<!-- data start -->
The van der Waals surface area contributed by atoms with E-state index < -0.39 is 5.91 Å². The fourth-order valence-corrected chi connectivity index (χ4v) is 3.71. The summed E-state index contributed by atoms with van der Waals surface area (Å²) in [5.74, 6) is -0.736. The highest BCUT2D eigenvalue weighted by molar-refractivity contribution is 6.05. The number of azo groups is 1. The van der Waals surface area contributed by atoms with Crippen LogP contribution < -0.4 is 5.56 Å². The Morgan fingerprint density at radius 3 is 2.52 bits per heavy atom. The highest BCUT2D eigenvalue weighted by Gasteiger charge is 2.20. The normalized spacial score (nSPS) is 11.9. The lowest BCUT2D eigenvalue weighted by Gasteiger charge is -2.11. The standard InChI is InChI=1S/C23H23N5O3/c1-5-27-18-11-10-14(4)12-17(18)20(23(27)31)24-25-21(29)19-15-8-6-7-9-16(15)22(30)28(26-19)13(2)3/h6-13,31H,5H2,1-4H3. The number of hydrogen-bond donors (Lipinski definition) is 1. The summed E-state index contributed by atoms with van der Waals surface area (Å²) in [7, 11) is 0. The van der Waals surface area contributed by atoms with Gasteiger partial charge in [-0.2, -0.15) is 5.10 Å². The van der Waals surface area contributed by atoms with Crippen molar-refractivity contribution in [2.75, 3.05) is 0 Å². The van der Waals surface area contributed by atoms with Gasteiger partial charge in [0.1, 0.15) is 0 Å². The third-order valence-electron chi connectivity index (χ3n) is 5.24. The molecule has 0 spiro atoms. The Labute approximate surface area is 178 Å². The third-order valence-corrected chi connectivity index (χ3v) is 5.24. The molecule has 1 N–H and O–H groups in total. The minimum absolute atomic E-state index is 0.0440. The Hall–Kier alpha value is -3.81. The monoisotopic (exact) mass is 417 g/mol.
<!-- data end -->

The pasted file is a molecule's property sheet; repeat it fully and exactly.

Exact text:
The van der Waals surface area contributed by atoms with E-state index < -0.39 is 5.91 Å². The fourth-order valence-corrected chi connectivity index (χ4v) is 3.71. The summed E-state index contributed by atoms with van der Waals surface area (Å²) in [5.74, 6) is -0.736. The highest BCUT2D eigenvalue weighted by molar-refractivity contribution is 6.05. The number of azo groups is 1. The van der Waals surface area contributed by atoms with Crippen LogP contribution < -0.4 is 5.56 Å². The Morgan fingerprint density at radius 3 is 2.52 bits per heavy atom. The highest BCUT2D eigenvalue weighted by Gasteiger charge is 2.20. The normalized spacial score (nSPS) is 11.9. The lowest BCUT2D eigenvalue weighted by Gasteiger charge is -2.11. The standard InChI is InChI=1S/C23H23N5O3/c1-5-27-18-11-10-14(4)12-17(18)20(23(27)31)24-25-21(29)19-15-8-6-7-9-16(15)22(30)28(26-19)13(2)3/h6-13,31H,5H2,1-4H3. The number of hydrogen-bond donors (Lipinski definition) is 1. The summed E-state index contributed by atoms with van der Waals surface area (Å²) in [7, 11) is 0. The van der Waals surface area contributed by atoms with Gasteiger partial charge in [-0.2, -0.15) is 5.10 Å². The van der Waals surface area contributed by atoms with Crippen molar-refractivity contribution in [2.75, 3.05) is 0 Å². The van der Waals surface area contributed by atoms with Gasteiger partial charge in [0.1, 0.15) is 0 Å². The third-order valence-electron chi connectivity index (χ3n) is 5.24. The molecule has 0 spiro atoms. The Labute approximate surface area is 178 Å². The third-order valence-corrected chi connectivity index (χ3v) is 5.24. The molecule has 1 N–H and O–H groups in total. The minimum absolute atomic E-state index is 0.0440. The Hall–Kier alpha value is -3.81. The monoisotopic (exact) mass is 417 g/mol.